(1) If the cost to repair the nonresidential building or structure to bring it into compliance with the minimum standards is less than or equal to fifty percent (50%) of its then current value, the ordinance shall require that the owner either repair or demolish and remove the building or structure within 90 days.

(2) If the cost to repair the nonresidential building or structure to bring it into compliance with the minimum standards exceeds fifty percent (50%) of its then current value, the ordinance shall require the owner to demolish and remove the building or structure within 90 days.

In the case of vacant manufacturing facilities or vacant industrial warehouse facilities, the building or structure must have been vacated and closed pursuant to an order or ordinance for a period of five years before the governing board may take action under this subsection. The ordinance shall be recorded in the office of the register of deeds in the county wherein the property or properties are located and shall be indexed in the name of the property owner in the grantor index. If the owner fails to comply with the ordinance, the public officer shall effectuate the purpose of the ordinance.

(h) Service of Complaints and Orders. - Complaints or orders issued by a public officer pursuant to an ordinance adopted under this section shall be served upon persons either personally or by certified mail so long as the means used are reasonably designed to achieve actual notice. When service is made by certified mail, a copy of the complaint or order may also be sent by regular mail. Service shall be deemed sufficient if the certified mail is refused but the regular mail is not returned by the post office within 10 days after the mailing. If regular mail is used, a notice of the pending proceedings shall be posted in a conspicuous place on the premises affected. If the identities of any owners or the whereabouts of persons are unknown and cannot be ascertained by the public officer in the exercise of reasonable diligence and the public officer makes an affidavit to that effect, the serving of the complaint or order upon the owners or other persons may be made by publication in a newspaper having general circulation in the local government at least once no later than the time that personal service would be required under this section. When service is made by publication, a notice of the pending proceedings shall be posted in a conspicuous place on the premises affected.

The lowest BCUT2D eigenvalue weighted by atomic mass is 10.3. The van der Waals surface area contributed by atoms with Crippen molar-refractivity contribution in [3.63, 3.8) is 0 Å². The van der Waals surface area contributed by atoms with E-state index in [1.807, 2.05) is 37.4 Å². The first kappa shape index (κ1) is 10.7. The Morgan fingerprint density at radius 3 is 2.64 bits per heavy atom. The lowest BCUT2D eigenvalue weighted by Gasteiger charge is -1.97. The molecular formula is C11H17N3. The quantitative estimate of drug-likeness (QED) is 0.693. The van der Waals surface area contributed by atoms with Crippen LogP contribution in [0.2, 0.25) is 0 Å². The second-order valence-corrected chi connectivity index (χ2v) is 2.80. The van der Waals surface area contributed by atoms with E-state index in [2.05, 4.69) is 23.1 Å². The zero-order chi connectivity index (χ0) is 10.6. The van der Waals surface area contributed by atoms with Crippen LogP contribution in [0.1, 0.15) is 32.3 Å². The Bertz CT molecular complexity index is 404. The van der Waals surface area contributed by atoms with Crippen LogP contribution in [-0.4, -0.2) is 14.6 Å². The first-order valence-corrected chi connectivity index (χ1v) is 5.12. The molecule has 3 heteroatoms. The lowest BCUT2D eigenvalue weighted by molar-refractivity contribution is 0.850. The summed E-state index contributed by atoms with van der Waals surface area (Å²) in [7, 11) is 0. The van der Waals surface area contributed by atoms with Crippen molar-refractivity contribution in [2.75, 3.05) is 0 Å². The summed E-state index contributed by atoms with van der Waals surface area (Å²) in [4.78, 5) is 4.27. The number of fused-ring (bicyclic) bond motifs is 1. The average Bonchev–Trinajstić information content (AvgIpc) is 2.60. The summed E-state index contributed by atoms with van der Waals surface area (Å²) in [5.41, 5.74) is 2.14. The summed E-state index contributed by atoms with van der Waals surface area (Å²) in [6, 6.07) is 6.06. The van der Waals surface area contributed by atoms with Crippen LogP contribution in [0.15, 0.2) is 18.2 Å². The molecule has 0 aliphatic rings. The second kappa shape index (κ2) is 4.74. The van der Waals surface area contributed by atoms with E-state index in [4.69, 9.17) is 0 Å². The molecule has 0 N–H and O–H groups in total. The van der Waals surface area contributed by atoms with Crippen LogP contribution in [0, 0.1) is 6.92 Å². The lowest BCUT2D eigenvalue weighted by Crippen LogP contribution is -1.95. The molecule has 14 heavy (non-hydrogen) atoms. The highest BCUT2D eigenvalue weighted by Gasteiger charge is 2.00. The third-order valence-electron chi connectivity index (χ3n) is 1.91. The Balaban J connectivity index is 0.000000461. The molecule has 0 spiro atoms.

(i) Liens. -

(1) The amount of the cost of repairs, alterations, or improvements, or vacating and closing, or removal or demolition by the public officer are a lien against the real property upon which the cost was incurred, which lien shall be filed, have the same priority, and be collected as the lien for special assessment provided in Article 10 of Chapter 160A of the General Statutes.

(2) If the real property upon which the cost was incurred is located in an incorporated city, the amount of the costs is also a lien on any other real property of the owner located within the city limits except for the owner's primary residence. The additional lien provided in this subdivision is inferior to all prior liens and shall be collected as a money judgment.

(3) If the nonresidential building or structure is removed or demolished by the public officer, he or she shall offer for sale the recoverable materials of the building or structure and any personal property, fixtures, or appurtenances found in or attached to the building or structure and shall credit the proceeds of the sale, if any, against the cost of the removal or demolition, and any balance remaining shall be deposited in the superior court by the public officer, shall be secured in a manner directed by the court, and shall be disbursed by the court to the persons found to be entitled thereto by final order or decree of the court. Nothing in this section shall be construed to impair or limit in any way the power of the governing board to define and declare nuisances and to cause their removal or abatement by summary proceedings or otherwise.